Wednesday, October 18, 2006

Caregiving: "Caregivng In America"

“… deemed disposable and without value …”  How often does such a feeling lurk just under the surface unexpressed for too many people? Released a couple weeks ago, "Caregiving in America" does not dance around. 


New Report on Caregiving Warns

of “Looming Crisis” for Baby Boomers

     … Caregiving in America contrasts the U.S. with nations such as Japan, Germany and Austria who have handled the caregiving challenges of a rapidly aging population by adopting universal systems of long-term care. The United States arguably has no caregiving system at all.

     “Underlying ageism can explain, in part, why this crisis receives less attention then it warrants,” says Dr. Robert Butler, Co-Director of The Caregiving Project for Older Americans and President and CEO of the ILC-USA. “Older people receiving care are deemed disposable and without value.” …


"Caregiving In America", the full report is available at:


  1. It is very sad that the US as a country does not value older Americans.


  2. Yep,
    Wonder what is going to happen to us, when we need to be taken care of..Bam

  3. That is so sad.  I know I will take care of my parents as they get older...


  4. Why would I turn my back on my parents when they helped me so much while I had Charlie? They helped me with him, let us live with them and helped whenever I needed it.  They are always welcome to come live with me when they need to!!

  5. well, it's about time that something was done to bring this problem to a higher level of awareness... I've been hearing for all of my adult life that we don't respect our elders in the way that people from other parts of the world do. Getting old in our country is akin to growing weak and worthless. If you can't contribute to the economy, then it's time for you to go! Literally, that's how it seems to have been in the minds of most people when you look at movies and tv and commercials and magazines and newspapers... I think even the elderly tend to feel that way themselves and since they have become powerless in the process of aging, they can't fight it themselves. We babyboomers will have to step up to the plate, set the example. I think the children of the babyboomers have already stepped up to the plate, though. My son talks about geriatric issues nearly every time I visit him. I didn't know if it was because his parents are getting older, or because his field of pharmacy takes  him there. Maybe both. <grin>  After awareness comes action, and after action, change, and after change, an improved society as a whole where the elderly, even the dying, are valued, respected, and cared for. Bea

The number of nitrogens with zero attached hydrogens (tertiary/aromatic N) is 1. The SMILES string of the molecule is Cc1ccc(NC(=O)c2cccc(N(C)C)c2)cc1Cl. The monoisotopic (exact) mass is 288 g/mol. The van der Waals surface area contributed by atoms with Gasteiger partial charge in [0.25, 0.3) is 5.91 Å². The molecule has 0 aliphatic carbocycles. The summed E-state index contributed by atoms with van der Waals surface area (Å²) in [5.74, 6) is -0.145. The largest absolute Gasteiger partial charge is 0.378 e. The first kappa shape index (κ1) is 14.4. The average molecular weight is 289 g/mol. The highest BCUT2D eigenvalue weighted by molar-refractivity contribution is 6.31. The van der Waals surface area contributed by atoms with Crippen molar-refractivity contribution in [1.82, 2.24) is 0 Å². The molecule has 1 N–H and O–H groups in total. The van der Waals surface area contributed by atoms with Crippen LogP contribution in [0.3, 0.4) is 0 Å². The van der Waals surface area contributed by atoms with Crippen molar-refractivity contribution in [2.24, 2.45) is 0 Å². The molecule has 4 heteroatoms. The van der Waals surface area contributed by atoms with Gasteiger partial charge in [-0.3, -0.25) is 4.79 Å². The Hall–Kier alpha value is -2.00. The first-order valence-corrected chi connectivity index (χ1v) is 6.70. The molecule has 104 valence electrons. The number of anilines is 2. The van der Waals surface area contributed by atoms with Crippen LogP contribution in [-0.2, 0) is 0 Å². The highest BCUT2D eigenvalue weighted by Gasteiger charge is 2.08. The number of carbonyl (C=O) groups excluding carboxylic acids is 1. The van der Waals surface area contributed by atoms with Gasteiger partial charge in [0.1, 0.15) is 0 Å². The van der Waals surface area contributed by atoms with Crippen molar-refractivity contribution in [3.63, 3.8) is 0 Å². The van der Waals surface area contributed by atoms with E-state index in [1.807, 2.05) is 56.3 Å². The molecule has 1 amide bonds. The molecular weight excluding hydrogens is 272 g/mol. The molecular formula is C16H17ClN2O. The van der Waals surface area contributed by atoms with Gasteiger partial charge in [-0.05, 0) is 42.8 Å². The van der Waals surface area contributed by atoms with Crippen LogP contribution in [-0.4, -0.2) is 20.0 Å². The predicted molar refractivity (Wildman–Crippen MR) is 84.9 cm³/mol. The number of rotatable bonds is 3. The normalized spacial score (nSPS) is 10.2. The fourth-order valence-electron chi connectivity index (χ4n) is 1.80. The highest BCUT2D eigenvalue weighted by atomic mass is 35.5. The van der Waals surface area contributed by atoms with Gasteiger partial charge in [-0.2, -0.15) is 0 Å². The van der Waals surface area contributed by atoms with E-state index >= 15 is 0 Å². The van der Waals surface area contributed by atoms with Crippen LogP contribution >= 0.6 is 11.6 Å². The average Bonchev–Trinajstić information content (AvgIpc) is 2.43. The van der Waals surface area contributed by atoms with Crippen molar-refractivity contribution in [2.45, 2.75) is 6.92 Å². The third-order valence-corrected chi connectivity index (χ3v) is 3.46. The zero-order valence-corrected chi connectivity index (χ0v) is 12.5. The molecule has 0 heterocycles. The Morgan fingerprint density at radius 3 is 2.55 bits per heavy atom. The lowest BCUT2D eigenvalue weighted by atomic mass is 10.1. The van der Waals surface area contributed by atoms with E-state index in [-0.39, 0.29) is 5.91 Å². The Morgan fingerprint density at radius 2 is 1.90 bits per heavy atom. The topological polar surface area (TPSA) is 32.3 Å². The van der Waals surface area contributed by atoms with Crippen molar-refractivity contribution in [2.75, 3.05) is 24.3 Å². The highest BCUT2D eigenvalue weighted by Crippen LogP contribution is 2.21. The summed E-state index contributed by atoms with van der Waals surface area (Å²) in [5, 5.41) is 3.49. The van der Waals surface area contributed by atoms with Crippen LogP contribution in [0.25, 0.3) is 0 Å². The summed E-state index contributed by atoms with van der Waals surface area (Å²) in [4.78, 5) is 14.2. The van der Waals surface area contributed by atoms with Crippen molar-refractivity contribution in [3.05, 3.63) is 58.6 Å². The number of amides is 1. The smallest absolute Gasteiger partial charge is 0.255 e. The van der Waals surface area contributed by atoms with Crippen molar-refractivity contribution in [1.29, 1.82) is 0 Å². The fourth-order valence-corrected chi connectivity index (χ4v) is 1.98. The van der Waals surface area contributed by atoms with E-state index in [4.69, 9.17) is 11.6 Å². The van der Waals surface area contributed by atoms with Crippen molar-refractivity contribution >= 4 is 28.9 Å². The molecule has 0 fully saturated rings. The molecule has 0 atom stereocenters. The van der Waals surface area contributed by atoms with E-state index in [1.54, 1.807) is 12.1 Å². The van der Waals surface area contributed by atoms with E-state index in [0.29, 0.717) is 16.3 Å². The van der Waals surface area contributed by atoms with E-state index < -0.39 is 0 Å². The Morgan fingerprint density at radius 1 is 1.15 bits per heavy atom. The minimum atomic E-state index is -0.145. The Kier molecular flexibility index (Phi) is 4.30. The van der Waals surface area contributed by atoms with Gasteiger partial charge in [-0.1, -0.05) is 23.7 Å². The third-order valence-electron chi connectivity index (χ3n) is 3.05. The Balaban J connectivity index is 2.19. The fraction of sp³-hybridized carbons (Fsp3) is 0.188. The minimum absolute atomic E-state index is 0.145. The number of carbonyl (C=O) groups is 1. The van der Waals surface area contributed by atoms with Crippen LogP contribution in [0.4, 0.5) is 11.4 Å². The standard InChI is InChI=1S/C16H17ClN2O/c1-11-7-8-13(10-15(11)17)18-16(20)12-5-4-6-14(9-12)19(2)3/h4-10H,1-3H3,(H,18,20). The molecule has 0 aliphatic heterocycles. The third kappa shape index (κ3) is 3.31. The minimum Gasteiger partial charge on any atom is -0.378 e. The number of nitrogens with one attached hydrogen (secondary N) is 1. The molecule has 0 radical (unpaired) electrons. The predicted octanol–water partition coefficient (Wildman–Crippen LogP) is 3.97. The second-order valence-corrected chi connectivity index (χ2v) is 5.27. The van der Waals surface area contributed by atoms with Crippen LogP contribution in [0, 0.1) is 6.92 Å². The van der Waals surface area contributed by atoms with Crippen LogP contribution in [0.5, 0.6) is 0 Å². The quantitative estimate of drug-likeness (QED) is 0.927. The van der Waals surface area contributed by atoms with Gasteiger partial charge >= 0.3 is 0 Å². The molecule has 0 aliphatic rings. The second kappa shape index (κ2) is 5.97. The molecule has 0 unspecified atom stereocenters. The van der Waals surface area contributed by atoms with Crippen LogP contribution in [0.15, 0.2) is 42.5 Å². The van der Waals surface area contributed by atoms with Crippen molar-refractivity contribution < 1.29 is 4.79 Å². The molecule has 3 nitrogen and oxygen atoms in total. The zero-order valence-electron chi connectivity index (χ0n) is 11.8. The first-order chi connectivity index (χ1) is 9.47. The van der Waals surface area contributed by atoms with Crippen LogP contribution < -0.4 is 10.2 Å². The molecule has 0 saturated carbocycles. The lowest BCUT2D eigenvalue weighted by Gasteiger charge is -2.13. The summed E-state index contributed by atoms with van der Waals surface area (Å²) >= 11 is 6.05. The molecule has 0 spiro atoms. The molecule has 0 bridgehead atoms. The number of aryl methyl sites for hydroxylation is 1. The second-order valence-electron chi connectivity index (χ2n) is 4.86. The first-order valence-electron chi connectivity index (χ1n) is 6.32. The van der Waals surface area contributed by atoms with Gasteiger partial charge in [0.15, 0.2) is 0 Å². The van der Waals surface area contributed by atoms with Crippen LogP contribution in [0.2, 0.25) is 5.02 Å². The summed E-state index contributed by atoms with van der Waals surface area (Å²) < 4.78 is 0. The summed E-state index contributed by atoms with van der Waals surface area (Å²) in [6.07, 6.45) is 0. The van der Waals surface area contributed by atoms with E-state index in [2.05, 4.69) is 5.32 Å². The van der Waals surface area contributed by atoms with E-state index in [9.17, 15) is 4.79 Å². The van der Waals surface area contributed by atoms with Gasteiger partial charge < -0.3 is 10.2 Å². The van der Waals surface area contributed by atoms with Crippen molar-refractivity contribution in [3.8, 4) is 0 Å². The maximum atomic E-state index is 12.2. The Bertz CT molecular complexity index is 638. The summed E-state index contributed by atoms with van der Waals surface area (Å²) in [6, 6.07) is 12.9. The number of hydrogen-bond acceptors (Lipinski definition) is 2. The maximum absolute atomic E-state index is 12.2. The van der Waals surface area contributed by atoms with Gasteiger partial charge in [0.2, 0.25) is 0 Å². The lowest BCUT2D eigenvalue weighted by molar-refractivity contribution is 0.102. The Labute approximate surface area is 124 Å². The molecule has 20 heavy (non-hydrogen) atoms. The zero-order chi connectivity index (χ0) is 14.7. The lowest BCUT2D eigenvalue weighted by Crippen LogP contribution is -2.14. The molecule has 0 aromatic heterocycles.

6. Timely topic, thanks Patrick.  I find usually the way you're raised determines how you feel about your parents when they're infirm, and what action you take.  Something to think about for those raising young ones now, I'd say.  CATHY


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